North of Scarsdale

A hot-eyed Hunter girl, intense and swarthy,
Ruth was the terror of the PTA.
Cut down to size like sitting ducks, we’d say
She could have drawn the blood of Mary McCarthy.
We’d hoped to cope by being tactful, gentle,
But proved less alien corn than all-out corny:
Bristling with bangs and brows, Cassandrish, thorny,
She slashed to bits the smug or sentimental.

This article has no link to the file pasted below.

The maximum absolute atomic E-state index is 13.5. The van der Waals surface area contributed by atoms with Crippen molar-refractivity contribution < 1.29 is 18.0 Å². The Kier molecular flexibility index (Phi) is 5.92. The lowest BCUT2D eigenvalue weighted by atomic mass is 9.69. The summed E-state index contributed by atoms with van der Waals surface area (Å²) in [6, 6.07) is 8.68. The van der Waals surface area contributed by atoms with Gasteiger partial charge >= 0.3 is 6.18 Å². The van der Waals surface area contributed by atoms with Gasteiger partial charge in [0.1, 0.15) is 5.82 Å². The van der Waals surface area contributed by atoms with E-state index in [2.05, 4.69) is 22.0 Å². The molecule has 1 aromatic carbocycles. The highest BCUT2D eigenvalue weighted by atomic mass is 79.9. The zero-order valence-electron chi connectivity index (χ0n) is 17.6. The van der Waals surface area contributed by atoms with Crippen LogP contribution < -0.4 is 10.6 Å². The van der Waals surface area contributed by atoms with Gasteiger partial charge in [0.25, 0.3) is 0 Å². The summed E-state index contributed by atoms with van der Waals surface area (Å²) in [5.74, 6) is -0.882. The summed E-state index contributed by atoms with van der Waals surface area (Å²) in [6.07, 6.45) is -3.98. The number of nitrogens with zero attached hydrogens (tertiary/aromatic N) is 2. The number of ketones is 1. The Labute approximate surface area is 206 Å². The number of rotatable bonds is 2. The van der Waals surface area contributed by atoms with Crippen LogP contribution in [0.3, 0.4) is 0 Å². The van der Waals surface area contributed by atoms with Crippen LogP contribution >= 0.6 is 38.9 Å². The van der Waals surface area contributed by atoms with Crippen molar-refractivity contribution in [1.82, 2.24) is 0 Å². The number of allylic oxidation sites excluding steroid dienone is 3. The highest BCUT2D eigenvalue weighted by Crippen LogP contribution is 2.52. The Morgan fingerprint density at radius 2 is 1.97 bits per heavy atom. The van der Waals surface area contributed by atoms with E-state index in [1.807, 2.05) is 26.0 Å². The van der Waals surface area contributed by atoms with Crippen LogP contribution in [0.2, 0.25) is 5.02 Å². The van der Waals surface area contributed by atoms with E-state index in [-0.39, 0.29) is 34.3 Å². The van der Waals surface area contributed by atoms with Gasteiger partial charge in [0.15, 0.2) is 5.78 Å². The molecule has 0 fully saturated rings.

Undone by zeal, at her Billie’s birthday party,
She greeted the small fry unconditionally nude.
We knew, at last, she wasn’t just odd, or lewd,
Or hard-core liberal, or crafty-arty;
And sure enough, she fevered, sickened, died. . .
We ache with sympathy for her boys and Larry.
He is a different substance: dreamy-eyed,
A Harvard graduate, not especially hairy.
She baffled him, too . . . we coax him back to life.
We gather him up like a clucking community hen.
We’re vowed to find him a sensitive, suitable wife,
And the PTA is on its feet again.